Under the leadership of Professor Gomberg, the department continued to flourish in the 1920s and 1930s. Many significant scientific discoveries in chemical research, particularly in the field of organic chemistry, were made during that period. As one of the world's foremost scholars in the field of organic chemistry, Gomberg also served as president of the American Chemical Society (1931-32).
Professors Werner Emmanuel Bachmann and Kasimir Fajans were probably the two most significant figures in the chemistry department after Professor Gomberg's retirement in 1936. Bachmann (one of Gomberg's most brilliant Ph.D. students) achieved great fame for his development during World War II of the high explosive "RDX," which was fifty percent more powerful than TNT. His work on a large set of "free radicals," the chemical term for the fundamental parts of a compound, completely upset the theories of an eminent German scientist, which were widely accepted until Professor Bachmann's discovery. With the assistance of two young chemists at Michigan, he also synthesized the "sex hormone," "equilenin." That was the first time that process was accomplished in a laboratory. Widely recognized as one of the greatest chemists in the world, Bachmann also served as chairman of the division of organic chemistry of the American Chemical Society (1939).
Professor Fajans came to the university in 1936 after serving 17 years as a professor of chemistry, and three years as the director of the Institute of Physical Chemistry at the University of Munich, Germany. Professor Fajans's studies on radioactivity established the radioactivity displacement laws (Fajans-Soddy Displacement Laws) and helped place radioelements in the periodic system. The Fajans-Paneth-Hahn rule resulted from his work on the precipitation and absorption of radioelements and dye-ions. With Oswald Gohring, he also discovered the Uranium x2 form of protactinium-234. Fajans was known among scientists as one of the world's leading teachers and investigators.
Although the untimely death of Professor Bachmann in 1951 and the retirement of Professor Fajans in 1957 were a significant loss to the department, it was still able to maintain its leadership position in the nation with such outstanding scholars as Robert Elderfield, Philip Elving, Richard Bernstein and Lawrence Brockway on its faculty. In the following two decades, however, with the rapid growth in student enrollment, the department was faced with the increasingly pressing need for additional teaching and research facilities to accommodate more students and staff members. Lack of adequate laboratory space and facilities, together with the department's post-World War II policy of not recruiting senior faculty unavoidably led to a gradual decline in research activities.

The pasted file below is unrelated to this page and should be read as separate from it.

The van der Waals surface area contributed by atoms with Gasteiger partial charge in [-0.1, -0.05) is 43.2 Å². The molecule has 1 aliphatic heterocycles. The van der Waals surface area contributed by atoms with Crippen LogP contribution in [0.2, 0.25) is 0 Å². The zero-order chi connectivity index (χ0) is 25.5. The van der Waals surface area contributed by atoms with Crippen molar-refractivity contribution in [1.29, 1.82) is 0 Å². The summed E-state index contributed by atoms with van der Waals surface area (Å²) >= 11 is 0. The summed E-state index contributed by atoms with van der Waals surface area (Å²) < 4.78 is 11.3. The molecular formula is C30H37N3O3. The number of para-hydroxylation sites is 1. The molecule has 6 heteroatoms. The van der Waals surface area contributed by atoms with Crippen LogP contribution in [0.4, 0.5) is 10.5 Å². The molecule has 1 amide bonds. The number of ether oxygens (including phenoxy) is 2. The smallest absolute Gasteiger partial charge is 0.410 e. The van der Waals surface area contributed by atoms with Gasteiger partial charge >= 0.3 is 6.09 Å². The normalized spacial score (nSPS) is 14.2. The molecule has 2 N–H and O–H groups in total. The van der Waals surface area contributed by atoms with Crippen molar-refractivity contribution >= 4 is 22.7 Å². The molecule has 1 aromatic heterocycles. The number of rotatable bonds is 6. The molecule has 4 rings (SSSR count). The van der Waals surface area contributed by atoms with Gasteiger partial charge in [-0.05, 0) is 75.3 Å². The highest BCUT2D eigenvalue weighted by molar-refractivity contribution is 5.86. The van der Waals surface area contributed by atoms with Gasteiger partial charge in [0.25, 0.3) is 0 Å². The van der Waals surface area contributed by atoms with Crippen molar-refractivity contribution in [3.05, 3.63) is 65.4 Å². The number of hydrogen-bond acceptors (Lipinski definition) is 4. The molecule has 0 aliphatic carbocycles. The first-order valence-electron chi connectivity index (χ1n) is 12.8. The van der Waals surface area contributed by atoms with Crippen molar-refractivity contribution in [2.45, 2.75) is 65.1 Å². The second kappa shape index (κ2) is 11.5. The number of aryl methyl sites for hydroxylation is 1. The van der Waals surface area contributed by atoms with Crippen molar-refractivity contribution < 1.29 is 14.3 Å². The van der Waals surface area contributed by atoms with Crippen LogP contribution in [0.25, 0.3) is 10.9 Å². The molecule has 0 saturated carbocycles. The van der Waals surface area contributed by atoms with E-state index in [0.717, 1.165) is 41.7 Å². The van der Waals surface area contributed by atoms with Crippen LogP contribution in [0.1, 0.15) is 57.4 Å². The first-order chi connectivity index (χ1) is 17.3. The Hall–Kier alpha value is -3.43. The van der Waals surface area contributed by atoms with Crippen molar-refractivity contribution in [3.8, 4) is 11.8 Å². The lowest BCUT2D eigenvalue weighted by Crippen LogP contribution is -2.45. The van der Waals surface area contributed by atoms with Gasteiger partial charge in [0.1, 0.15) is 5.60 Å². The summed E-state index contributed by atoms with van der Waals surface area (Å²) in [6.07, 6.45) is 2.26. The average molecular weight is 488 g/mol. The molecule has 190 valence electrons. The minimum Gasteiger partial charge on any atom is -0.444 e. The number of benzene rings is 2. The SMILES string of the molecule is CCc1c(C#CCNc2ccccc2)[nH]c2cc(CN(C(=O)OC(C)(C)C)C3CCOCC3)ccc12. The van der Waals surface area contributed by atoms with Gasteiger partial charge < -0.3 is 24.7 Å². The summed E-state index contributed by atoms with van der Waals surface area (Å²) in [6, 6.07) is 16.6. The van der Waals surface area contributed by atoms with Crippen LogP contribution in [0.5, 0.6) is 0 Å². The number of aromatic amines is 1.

After an extensive review of the program in the mid- 1980s, the university decided to launch a campaign to revitalize the department. The completion of the $45 million Henry Willard Dow Laboratory in 1989, the successful recruitment of a dozen highly talented assistant professors (considered the best in the nation as a group) and the landing of several outstanding senior professors in recent years helped the department to regain its fame as a national leader in chemistry education and research.
Chairs of the Department of Chemistry
Chester S. Schoepfle
Leigh C. Anderson
Charles G. Overberger
Thomas M. Dunn
Arthur J. Ashe III
David M. Curtis
Robert L. Kuczkowski
J. P. Marino
William R. Roush
Carol Ann Fierke
Mark E. Meyerhoff (acting)
Carol Ann Fierke
Collection Scope and Content Note
The Department of Chemistry records include scattered early documents, records of experiments, 1885-1909, committee minutes, building files, personnel records, enrollment statistics, records of colloquia, lectures and symposia, and Center for Catalysis and Surface Science Files. The records of the Department of Chemistry measure 5.0 linear feet and date from 1866 to 1994. The bulk of the materials, however, are from 1934 to 1994.
This collection is indexed under the following headings in the finding aid database and catalog of The Bentley Historical Library/University of Michigan. Researchers desiring additional information about related topics should search the catalog using these headings.
Gomberg, Moses, 1866-1947.
Prescott, A. B. (Albert Benjamin), 1832-1905.
University of Michigan. Dept. of Chemistry.
Chemistry Building (University of Michigan)
Request materials for use in the Bentley Library
Container / Location
Historical Files 1866-1945 [series]